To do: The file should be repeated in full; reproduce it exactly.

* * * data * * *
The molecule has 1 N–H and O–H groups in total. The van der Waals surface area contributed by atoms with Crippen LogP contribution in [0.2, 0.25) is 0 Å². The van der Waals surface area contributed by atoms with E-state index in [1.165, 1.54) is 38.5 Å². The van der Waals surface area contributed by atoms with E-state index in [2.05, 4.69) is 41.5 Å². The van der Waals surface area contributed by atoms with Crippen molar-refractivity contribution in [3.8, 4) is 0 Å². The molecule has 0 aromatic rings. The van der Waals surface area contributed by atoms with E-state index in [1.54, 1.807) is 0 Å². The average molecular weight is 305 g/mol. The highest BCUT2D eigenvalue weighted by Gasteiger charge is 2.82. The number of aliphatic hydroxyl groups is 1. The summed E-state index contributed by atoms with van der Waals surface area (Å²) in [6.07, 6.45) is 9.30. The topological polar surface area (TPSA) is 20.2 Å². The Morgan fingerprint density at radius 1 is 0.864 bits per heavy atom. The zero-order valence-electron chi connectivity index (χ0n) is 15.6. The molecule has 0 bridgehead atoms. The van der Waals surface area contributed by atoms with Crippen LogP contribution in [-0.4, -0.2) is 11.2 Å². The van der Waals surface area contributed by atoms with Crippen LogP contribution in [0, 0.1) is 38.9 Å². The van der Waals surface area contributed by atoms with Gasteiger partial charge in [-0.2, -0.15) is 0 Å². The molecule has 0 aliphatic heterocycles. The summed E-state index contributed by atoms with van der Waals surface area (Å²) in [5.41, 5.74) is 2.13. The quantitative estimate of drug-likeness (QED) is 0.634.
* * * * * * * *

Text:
The molecule has 1 N–H and O–H groups in total. The van der Waals surface area contributed by atoms with Crippen LogP contribution in [0.2, 0.25) is 0 Å². The van der Waals surface area contributed by atoms with E-state index in [1.165, 1.54) is 38.5 Å². The van der Waals surface area contributed by atoms with E-state index in [2.05, 4.69) is 41.5 Å². The van der Waals surface area contributed by atoms with Crippen molar-refractivity contribution in [3.8, 4) is 0 Å². The molecule has 0 aromatic rings. The van der Waals surface area contributed by atoms with E-state index in [1.54, 1.807) is 0 Å². The average molecular weight is 305 g/mol. The highest BCUT2D eigenvalue weighted by Gasteiger charge is 2.82. The number of aliphatic hydroxyl groups is 1. The summed E-state index contributed by atoms with van der Waals surface area (Å²) in [6.07, 6.45) is 9.30. The topological polar surface area (TPSA) is 20.2 Å². The Morgan fingerprint density at radius 1 is 0.864 bits per heavy atom. The zero-order valence-electron chi connectivity index (χ0n) is 15.6. The molecule has 0 bridgehead atoms. The van der Waals surface area contributed by atoms with Crippen LogP contribution in [-0.4, -0.2) is 11.2 Å². The van der Waals surface area contributed by atoms with Crippen LogP contribution in [0, 0.1) is 38.9 Å². The van der Waals surface area contributed by atoms with Gasteiger partial charge in [-0.2, -0.15) is 0 Å². The molecule has 0 aliphatic heterocycles. The summed E-state index contributed by atoms with van der Waals surface area (Å²) in [5.41, 5.74) is 2.13. The quantitative estimate of drug-likeness (QED) is 0.634.